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Addenbrooke’s Hospital to use AI in cancer treatment


Mark Say Managing Editor


Addenbrooke’s Hospital in Cambridge is set to become the first to use a new AI tool in treating cancer patients.

It is planning to begin using the tool from Project InnerEye, developed at Microsoft’s Cambridge research lab, to highlight tumours and healthy organs on patient scans.

The results will be checked by a clinical oncologist before treatment, but the technology is expected to shorten the lengthy treatment planning stage.

Traditionally the process involves a 3D CT (computed tomography) imaging scan which produces stacks of 2D images, dozens deep, each of which have to be examined and marked up manually – which can take several hours.

By contrast, InnerEye uses AI models and is said to carry out the contouring process 13 times more quickly and to provide high levels of accuracy.

Yvonne Rimmer at scanning screen

Yvonne Rimmer (pictured), consultant clinical oncologist at Addenbrooke’s, said: “There is no doubt that InnerEye is saving me time. It’s very good at understanding where the prostate gland is and healthy organs surrounding it, such as the bladder. It’s speeding up the process so I can concentrate on looking at a patient’s diagnostic images and tailoring treatment to them.

“But it’s important for patients to know that the AI is helping me in my professional role; it’s not replacing me in the process. I double check everything the AI does and can change it if I need to. The key thing is that most of the time, I don’t need to change anything.”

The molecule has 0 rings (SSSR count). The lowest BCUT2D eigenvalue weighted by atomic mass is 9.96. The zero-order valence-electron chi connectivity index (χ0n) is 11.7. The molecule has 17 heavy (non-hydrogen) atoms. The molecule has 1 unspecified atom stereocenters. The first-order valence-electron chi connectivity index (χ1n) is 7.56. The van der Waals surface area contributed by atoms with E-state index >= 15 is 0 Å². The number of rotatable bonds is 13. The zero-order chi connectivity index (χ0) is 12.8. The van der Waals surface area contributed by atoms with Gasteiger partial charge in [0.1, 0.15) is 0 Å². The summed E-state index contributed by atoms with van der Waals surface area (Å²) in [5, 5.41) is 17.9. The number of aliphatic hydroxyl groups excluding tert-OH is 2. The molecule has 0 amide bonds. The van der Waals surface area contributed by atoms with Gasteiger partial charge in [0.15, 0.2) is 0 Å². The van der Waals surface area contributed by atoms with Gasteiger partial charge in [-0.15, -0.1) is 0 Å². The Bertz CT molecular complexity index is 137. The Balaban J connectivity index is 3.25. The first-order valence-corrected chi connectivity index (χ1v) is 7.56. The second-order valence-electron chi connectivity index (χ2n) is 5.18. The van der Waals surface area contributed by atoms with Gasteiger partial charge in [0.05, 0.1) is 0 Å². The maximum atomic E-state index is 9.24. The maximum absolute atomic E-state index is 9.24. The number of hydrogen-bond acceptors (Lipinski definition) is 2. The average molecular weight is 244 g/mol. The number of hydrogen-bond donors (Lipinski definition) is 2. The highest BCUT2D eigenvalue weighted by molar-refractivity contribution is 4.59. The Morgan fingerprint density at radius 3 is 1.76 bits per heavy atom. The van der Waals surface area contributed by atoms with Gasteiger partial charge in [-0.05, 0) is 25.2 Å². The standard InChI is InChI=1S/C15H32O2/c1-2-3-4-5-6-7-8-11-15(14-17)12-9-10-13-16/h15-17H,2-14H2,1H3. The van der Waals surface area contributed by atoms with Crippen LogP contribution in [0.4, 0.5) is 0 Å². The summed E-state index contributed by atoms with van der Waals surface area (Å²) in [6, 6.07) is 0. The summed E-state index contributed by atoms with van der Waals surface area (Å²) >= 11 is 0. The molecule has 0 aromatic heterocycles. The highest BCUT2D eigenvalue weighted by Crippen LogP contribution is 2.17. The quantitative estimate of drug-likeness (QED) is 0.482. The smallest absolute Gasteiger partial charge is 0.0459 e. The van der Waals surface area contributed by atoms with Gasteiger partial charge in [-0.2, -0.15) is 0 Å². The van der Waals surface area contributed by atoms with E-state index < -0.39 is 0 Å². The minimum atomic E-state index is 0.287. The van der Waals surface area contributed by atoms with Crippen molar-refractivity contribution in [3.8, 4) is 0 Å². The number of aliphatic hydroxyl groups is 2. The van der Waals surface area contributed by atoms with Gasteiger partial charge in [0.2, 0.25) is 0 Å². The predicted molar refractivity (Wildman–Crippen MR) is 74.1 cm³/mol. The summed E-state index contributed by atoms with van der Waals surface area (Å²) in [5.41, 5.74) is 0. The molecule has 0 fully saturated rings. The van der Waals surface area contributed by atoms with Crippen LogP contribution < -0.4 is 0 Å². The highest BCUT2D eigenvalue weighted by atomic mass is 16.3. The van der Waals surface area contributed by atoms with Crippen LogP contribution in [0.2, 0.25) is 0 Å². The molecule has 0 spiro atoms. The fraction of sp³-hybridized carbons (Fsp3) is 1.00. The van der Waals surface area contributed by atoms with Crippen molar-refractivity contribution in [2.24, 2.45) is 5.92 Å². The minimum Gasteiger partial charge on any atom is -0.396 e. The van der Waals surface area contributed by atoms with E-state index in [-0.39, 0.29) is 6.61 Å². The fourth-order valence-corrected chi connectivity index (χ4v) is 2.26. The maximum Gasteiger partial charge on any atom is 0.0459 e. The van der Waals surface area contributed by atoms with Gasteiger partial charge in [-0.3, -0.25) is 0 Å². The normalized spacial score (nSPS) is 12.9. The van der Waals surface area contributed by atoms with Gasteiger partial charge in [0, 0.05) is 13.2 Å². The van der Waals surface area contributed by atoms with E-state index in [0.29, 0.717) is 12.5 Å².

Microsoft has made the toolkit for InnerEye available as open source software. Models trained with the software will be hosted on the Azure cloud, with all data held securely in the UK.

Minister's support

The project has won the support of Health Secretary Matt Hancock, who said: “Helping people receive treatment faster is incredibly important and will not only improve recovery rates but will save clinicians precious time so they can focus on caring for patients.

“Embracing new technologies will help save lives and is vital for the sustainability of the NHS, and our NHS Long Term Plan will continue to deliver the best possible care for patients so that we can offer faster, more personalised and effective cancer treatment for all.”

Addenbrooke’s is part of Cambridge University Hospitals NHS Foundation Trust.

Image from Microsoft

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